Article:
to meet together ; and when confidence m each other
is established, they gladly compare views, imparting
and receiving mutual suggestion and instruction.
These meetings and discussions in past ages, when
free expression of innovating views were dangerous,
were at first, doubtless, attended only by those per-
sonally knowai to each other, and, of coui'se, not in the
presence of any not known to sympathize with them.
When their numbers mcreased, so that the time and
place of their meetings would become noticeable, they
found it necessary, foi- reasons already stated, as well
as for others peculiar to their age and surroundings, to
organize a more formal association. This association
sought to increase the light they already possessed, as
well as to instruct all others who were capable of re-
ceiving their higher interpretations and purer doctrines.
The association, however, was composed of men who
were wise and prudent, as well as enthusiastic and be-
nevolent. They, therefore, sought to increase their num-
bers by the admission of those only who were of such
advanced intelligence as to be able to teach or ap-
preciate (and therefore accept) the unfolding truth ; of
such discretion that they would not "profane" the
sacred interpretations by stating, much less discussing,
them before those who were unable to recognize their
worth and beauty — and, therefore, "unworthy" to


receive them ; and of such fidehty that they would not
betray the association, or any of its members or teach-

The founder of Christianity selected and instructed
his disciples on principles similar to those upon which this
society was organized. He taught the multitudes by alle-
gory and parable, as they were able to hear — that is, un-
derstand. When he was alone with his disciples he ex-
pounded all things unto them, "because," he said to
them, " unto you it is given to know the mysteries of
the kingdom of God, but unto them that are without,
all these things are done in parables."

The prime object of this association was not, as has
been plausibly maintained by some, to veil the truth from
the masses, retaining it as the means of personal grat-
ification, and for profitable use, in the close corporation
of a select and selfish few. The grand purpose was to
develop the truth to broader dimensions and a clearer
light ; to unveil it to all who could appreciate and re-
ceive it — and, therefore, be benefited by its posses-
sion ; to insure that those wlio entered upon its study
would, so far as they were capable, continue and com-
plete their labors; and to prevent the profanation of
the truth by its misuse. These associations gradually
developed into secret societies, composed of members
whose fitness as to intelligence, fidelity, discretion, and
courage was not only vouched for by members of the
society who knew them, but who were tested by exami-
nation and trial, and who were solemnly sworn to se-
cresy, under painful penalties for any unfaithfulness.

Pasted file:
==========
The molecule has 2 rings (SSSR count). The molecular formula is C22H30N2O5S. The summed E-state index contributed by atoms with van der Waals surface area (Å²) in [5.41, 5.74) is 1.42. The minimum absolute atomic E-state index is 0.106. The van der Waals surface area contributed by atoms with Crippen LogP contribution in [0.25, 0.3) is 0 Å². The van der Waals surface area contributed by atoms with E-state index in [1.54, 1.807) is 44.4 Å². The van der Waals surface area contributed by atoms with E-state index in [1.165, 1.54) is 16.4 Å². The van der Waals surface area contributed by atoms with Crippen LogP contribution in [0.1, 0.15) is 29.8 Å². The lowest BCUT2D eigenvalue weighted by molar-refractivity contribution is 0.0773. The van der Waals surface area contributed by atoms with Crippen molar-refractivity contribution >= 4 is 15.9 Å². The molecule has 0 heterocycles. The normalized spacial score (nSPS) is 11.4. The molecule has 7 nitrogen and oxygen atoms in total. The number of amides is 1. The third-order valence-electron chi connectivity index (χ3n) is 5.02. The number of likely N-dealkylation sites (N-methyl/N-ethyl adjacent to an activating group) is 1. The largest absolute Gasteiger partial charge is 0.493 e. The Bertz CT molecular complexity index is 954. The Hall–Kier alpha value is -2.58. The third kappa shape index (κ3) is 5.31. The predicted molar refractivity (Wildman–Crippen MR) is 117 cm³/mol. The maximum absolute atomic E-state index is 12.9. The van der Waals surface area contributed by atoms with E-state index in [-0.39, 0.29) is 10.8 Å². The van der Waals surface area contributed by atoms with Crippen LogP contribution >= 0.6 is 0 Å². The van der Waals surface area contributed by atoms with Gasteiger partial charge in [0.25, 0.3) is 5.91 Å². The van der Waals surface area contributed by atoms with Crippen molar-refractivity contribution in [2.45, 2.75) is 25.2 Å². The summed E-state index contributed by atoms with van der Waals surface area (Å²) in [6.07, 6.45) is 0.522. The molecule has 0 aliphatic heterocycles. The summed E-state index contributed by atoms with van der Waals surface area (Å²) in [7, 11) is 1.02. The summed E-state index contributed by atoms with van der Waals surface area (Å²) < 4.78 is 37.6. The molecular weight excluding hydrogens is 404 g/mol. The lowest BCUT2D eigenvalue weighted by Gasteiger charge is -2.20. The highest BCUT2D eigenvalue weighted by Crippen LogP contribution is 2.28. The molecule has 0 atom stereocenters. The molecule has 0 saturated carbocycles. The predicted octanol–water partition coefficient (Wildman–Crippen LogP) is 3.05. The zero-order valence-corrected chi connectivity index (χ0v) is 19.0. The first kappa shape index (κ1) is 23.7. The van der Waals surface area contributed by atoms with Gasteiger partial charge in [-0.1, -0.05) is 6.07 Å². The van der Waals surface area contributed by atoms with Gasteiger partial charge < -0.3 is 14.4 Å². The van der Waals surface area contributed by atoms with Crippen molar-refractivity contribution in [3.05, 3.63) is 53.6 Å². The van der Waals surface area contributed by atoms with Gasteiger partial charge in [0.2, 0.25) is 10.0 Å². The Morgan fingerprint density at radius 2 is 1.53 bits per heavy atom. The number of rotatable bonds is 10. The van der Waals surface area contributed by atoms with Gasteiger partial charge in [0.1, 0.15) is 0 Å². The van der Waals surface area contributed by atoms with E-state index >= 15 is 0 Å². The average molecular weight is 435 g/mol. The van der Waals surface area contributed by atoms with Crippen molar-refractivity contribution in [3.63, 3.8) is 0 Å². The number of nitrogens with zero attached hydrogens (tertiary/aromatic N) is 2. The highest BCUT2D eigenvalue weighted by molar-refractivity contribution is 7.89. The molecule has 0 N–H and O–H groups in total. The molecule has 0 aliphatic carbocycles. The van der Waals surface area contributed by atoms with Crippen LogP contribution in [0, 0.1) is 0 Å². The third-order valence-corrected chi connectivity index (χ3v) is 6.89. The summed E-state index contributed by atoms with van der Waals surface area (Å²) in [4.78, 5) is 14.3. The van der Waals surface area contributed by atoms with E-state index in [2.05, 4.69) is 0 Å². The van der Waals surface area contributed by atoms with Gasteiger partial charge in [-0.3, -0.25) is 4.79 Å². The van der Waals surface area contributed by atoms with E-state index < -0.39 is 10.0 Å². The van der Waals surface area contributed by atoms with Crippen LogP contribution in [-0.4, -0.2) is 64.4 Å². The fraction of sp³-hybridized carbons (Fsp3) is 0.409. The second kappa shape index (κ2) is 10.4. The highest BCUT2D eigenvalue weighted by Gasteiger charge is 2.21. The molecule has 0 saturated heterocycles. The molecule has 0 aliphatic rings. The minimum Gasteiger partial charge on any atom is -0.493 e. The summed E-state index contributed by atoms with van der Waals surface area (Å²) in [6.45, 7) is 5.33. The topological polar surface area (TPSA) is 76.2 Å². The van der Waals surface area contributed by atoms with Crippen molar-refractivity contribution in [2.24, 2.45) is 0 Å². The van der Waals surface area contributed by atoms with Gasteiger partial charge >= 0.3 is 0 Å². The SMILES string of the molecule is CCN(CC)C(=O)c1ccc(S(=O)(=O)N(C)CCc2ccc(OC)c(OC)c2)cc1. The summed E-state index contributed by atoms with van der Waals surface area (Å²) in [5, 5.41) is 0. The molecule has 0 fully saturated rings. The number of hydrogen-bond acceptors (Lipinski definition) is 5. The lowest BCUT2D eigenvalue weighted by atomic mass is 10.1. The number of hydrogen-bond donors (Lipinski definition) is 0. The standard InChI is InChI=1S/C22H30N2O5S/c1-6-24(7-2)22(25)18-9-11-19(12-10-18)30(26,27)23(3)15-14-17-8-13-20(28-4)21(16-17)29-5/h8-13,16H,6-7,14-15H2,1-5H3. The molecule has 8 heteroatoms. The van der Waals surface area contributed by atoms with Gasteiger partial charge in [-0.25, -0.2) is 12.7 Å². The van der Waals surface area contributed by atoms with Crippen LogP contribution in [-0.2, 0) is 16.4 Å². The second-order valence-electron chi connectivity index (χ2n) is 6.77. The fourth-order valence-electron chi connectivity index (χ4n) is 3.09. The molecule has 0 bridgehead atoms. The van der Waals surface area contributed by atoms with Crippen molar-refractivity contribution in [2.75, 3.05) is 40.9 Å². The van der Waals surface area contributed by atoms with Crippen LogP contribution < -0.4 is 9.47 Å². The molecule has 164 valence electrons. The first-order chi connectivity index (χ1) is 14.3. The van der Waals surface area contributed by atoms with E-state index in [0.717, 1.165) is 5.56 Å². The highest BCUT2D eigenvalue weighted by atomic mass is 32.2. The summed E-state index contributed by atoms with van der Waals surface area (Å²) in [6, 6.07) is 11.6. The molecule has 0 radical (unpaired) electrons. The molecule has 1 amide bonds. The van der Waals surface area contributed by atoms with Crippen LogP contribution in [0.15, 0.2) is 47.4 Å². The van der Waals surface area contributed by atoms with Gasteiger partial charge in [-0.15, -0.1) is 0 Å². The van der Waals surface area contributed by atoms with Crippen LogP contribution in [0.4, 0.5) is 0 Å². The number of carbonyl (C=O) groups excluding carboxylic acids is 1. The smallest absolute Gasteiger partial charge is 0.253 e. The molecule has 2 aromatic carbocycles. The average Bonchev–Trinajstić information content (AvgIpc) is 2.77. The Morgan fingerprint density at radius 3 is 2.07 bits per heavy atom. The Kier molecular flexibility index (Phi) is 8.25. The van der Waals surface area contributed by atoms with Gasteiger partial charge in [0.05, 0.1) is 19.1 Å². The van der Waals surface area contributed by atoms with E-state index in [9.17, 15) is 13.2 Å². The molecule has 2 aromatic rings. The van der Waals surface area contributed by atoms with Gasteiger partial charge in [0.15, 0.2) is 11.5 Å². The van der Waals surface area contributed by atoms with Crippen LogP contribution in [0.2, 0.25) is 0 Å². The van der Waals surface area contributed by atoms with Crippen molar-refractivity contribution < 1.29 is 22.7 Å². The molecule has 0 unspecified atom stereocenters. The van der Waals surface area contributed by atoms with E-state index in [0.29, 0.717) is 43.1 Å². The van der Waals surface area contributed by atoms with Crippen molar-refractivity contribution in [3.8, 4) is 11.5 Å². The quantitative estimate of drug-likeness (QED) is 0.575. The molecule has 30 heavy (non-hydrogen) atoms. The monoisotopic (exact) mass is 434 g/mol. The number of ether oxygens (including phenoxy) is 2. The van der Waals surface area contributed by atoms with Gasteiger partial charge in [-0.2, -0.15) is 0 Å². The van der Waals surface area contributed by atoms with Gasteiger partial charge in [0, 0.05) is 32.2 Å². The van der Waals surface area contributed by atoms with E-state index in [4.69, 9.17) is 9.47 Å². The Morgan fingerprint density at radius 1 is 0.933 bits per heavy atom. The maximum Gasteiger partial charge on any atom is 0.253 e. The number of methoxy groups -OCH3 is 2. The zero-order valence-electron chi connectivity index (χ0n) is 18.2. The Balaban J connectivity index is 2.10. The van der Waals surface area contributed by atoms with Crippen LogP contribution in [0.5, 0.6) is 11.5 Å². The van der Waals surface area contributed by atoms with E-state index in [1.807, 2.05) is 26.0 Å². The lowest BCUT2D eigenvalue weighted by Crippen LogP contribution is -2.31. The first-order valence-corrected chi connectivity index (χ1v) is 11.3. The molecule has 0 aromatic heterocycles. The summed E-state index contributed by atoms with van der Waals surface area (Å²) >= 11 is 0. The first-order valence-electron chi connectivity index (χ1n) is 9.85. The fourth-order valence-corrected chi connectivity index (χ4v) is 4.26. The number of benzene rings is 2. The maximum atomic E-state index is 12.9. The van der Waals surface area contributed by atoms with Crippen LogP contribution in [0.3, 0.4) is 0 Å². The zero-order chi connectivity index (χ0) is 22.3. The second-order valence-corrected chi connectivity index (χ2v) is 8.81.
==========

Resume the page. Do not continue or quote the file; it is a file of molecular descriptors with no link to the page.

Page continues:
This was the origin of the Ancient " Mysteries ; "
and, in fact, of all subsequent secret societies. Whether
there was only one original org-anization, and the others
were all or mainly descended froui it • or whether there
were independent orders originating in different places
under similar circumstances, cannot now be definitely
decided. Each view is advocated by intelligent stu-
dents who have given the subject patient and seemingly
exhaustive study.

Alexander Wilder, whose natural bent of mind and
scholarly attainments pecuharly fit him for the patient
and exhaustive study he has given this matter, says : —

"It is not practicable to ascertain with certainty
when or by whom the Ancient Mysteries were instituted.
Their forms appear to have been as diversified as the
genius of the worship that celebrated them, while the
esoteric idea was so universally similar as to incUcate
identity of origin. In some were performed the rites
of the Bona I)ea, the Saturnalia, and Liberalia, which
seem to have been perpetuated inour festivals of Christ-
mas, the Blessed Virgin, and St. Patrick; in Greece
were the Eleusinia, or rites of the Coming One, which,
were probably derived from the Phrygian and Chaldean
rites ; also, the Dionysia, which Herodotus asserts were
introduced there by Melampus, a mantis^ or prophet,
who got his knowledge of them by the way of the
Tyrians, in Egypt. The same great historian, treating
of the Orphic and Bacchic rites, declares that they
* are in reality Egyptian and Pythagorean.' The
Mysteries of Isis in Egypt and of the Cabeirian divini-
ties in Asia and Samothrace, are probably anterior and
the origin of the others. The Thesmophoria, or as-


eemblages of the women in honor of the Great Moth-
er, as the mstituter of the social state, were celebi'ated
in Egypt, Asia Minor, Greece, and Sicily ; and we no-
tice expressions in Exodus (xxxviii:8), Samuel (^I-ii :
22), and Ezekiel (viii : 14). which indicate that they
were observed by the Israelites in Arabia and Palestine.
The rites of Serapis were inti-oduced into Egypt by
Ptolemy, the Sa^'ior, and supei'seded tlie worship of
Osiris ; and after the Conquest of Pontns, where the
Persian religion prevailed, the Mysteries of Mithras
were carried thence into the countries of the West, and
existed among the Gnostic sects many centuries after
the general dissemination of Christianity. The Albi-
genscs, it is supposed, wei-e Manicheans or Mithracis-
ing (.'hristians. The Mithraic doctrines appear to have
comprised all the promuient features of the Magian or
Chaldean system. The Alexandrian Platonists evi-
dently regarded them favorably as being older than the
western sv stems, and probably more g-enuine.'"

From the very nature of the case we can have but
little direct information as to the special dogmas taught,
the ceremonies practiced, or the higher interpretations
of the symbols used in the secret proceedhigs of the
'' Mysteries."

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Online LibraryRobert Allen CampbellPhallic worship : an outline of the worship of the generative organs, as being, or as representing, the Divine Creator, with suggestions as to the influence of the phallic idea on religious creeds, ce → online text (page 2 of 12)